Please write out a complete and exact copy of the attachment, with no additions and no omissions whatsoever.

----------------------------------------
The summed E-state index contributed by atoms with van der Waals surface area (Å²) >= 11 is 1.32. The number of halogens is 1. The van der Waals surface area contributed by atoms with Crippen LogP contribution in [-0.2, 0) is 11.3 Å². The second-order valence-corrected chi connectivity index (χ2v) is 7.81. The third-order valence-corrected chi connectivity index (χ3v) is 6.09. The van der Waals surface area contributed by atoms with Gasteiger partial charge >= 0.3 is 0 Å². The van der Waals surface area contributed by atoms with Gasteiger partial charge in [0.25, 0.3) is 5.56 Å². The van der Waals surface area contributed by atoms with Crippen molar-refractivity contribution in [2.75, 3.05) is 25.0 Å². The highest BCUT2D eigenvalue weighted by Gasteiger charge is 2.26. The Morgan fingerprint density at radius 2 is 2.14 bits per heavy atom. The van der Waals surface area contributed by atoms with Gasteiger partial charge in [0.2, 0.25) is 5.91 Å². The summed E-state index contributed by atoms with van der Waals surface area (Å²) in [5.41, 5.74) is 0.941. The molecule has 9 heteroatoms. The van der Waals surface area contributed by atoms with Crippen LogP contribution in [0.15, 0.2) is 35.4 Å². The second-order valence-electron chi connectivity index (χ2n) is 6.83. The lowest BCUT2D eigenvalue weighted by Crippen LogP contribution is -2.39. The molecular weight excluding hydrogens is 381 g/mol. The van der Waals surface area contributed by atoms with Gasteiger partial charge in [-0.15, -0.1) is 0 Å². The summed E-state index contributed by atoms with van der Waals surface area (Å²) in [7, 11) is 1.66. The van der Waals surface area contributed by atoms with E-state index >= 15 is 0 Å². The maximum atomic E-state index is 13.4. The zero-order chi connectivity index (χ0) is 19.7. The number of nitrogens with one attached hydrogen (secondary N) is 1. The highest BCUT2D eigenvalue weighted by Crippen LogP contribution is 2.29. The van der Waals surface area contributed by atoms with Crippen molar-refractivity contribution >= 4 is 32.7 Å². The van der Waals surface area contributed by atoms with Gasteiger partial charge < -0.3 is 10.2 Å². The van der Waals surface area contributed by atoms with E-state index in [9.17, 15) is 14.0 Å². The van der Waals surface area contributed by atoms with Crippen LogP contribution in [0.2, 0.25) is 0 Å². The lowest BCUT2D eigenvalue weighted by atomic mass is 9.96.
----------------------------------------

The summed E-state index contributed by atoms with van der Waals surface area (Å²) >= 11 is 1.32. The number of halogens is 1. The van der Waals surface area contributed by atoms with Crippen LogP contribution in [-0.2, 0) is 11.3 Å². The second-order valence-corrected chi connectivity index (χ2v) is 7.81. The third-order valence-corrected chi connectivity index (χ3v) is 6.09. The van der Waals surface area contributed by atoms with Gasteiger partial charge >= 0.3 is 0 Å². The van der Waals surface area contributed by atoms with Gasteiger partial charge in [0.25, 0.3) is 5.56 Å². The van der Waals surface area contributed by atoms with Crippen molar-refractivity contribution in [2.75, 3.05) is 25.0 Å². The highest BCUT2D eigenvalue weighted by Gasteiger charge is 2.26. The Morgan fingerprint density at radius 2 is 2.14 bits per heavy atom. The van der Waals surface area contributed by atoms with Gasteiger partial charge in [0.2, 0.25) is 5.91 Å². The summed E-state index contributed by atoms with van der Waals surface area (Å²) in [5.41, 5.74) is 0.941. The molecule has 9 heteroatoms. The van der Waals surface area contributed by atoms with Crippen LogP contribution in [0.15, 0.2) is 35.4 Å². The second-order valence-electron chi connectivity index (χ2n) is 6.83. The lowest BCUT2D eigenvalue weighted by Crippen LogP contribution is -2.39. The molecular weight excluding hydrogens is 381 g/mol. The van der Waals surface area contributed by atoms with Gasteiger partial charge in [-0.15, -0.1) is 0 Å². The summed E-state index contributed by atoms with van der Waals surface area (Å²) in [7, 11) is 1.66. The van der Waals surface area contributed by atoms with E-state index >= 15 is 0 Å². The maximum atomic E-state index is 13.4. The zero-order chi connectivity index (χ0) is 19.7. The number of nitrogens with one attached hydrogen (secondary N) is 1. The highest BCUT2D eigenvalue weighted by Crippen LogP contribution is 2.29. The van der Waals surface area contributed by atoms with Crippen molar-refractivity contribution >= 4 is 32.7 Å². The van der Waals surface area contributed by atoms with Gasteiger partial charge < -0.3 is 10.2 Å². The van der Waals surface area contributed by atoms with E-state index in [9.17, 15) is 14.0 Å². The van der Waals surface area contributed by atoms with Crippen LogP contribution in [0.2, 0.25) is 0 Å². The lowest BCUT2D eigenvalue weighted by atomic mass is 9.96.